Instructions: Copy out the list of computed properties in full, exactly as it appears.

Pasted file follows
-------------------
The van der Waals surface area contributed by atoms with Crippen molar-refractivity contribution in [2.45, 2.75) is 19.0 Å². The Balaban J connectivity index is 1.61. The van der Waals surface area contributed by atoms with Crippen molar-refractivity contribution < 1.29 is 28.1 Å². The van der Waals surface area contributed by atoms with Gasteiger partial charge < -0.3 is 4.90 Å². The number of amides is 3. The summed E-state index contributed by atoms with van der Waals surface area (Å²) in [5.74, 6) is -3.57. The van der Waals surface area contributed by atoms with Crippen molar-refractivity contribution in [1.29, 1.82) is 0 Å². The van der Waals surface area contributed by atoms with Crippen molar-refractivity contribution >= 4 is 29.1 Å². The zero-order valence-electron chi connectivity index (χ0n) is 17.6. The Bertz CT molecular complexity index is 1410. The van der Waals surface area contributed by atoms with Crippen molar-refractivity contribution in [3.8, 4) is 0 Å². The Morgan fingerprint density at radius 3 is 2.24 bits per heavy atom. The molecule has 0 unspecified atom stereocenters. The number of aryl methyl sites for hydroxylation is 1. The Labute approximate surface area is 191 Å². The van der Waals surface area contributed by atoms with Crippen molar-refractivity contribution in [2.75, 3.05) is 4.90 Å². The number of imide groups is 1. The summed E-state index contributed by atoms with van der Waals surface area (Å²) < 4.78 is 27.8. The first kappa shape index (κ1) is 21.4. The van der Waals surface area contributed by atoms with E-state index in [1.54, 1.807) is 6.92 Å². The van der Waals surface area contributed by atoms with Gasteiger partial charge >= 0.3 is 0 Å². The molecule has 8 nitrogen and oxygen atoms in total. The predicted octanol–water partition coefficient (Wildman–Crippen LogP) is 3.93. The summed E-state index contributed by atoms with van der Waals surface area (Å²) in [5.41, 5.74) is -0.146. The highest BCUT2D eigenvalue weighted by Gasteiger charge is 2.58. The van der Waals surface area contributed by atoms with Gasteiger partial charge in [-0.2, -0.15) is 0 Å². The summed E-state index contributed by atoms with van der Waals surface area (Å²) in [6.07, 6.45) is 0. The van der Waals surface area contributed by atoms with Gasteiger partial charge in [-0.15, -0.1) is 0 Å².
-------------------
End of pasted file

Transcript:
The van der Waals surface area contributed by atoms with Crippen molar-refractivity contribution in [2.45, 2.75) is 19.0 Å². The Balaban J connectivity index is 1.61. The van der Waals surface area contributed by atoms with Crippen molar-refractivity contribution < 1.29 is 28.1 Å². The van der Waals surface area contributed by atoms with Gasteiger partial charge < -0.3 is 4.90 Å². The number of amides is 3. The summed E-state index contributed by atoms with van der Waals surface area (Å²) in [5.74, 6) is -3.57. The van der Waals surface area contributed by atoms with Crippen molar-refractivity contribution in [1.29, 1.82) is 0 Å². The van der Waals surface area contributed by atoms with Crippen molar-refractivity contribution >= 4 is 29.1 Å². The zero-order valence-electron chi connectivity index (χ0n) is 17.6. The Bertz CT molecular complexity index is 1410. The van der Waals surface area contributed by atoms with Crippen molar-refractivity contribution in [3.8, 4) is 0 Å². The Morgan fingerprint density at radius 3 is 2.24 bits per heavy atom. The molecule has 0 unspecified atom stereocenters. The number of aryl methyl sites for hydroxylation is 1. The Labute approximate surface area is 191 Å². The van der Waals surface area contributed by atoms with Crippen molar-refractivity contribution in [2.75, 3.05) is 4.90 Å². The number of imide groups is 1. The summed E-state index contributed by atoms with van der Waals surface area (Å²) < 4.78 is 27.8. The first kappa shape index (κ1) is 21.4. The van der Waals surface area contributed by atoms with E-state index in [1.54, 1.807) is 6.92 Å². The van der Waals surface area contributed by atoms with Gasteiger partial charge >= 0.3 is 0 Å². The molecule has 8 nitrogen and oxygen atoms in total. The predicted octanol–water partition coefficient (Wildman–Crippen LogP) is 3.93. The summed E-state index contributed by atoms with van der Waals surface area (Å²) in [5.41, 5.74) is -0.146. The highest BCUT2D eigenvalue weighted by Gasteiger charge is 2.58. The van der Waals surface area contributed by atoms with Gasteiger partial charge in [-0.2, -0.15) is 0 Å². The summed E-state index contributed by atoms with van der Waals surface area (Å²) in [6.07, 6.45) is 0. The van der Waals surface area contributed by atoms with Gasteiger partial charge in [-0.15, -0.1) is 0 Å².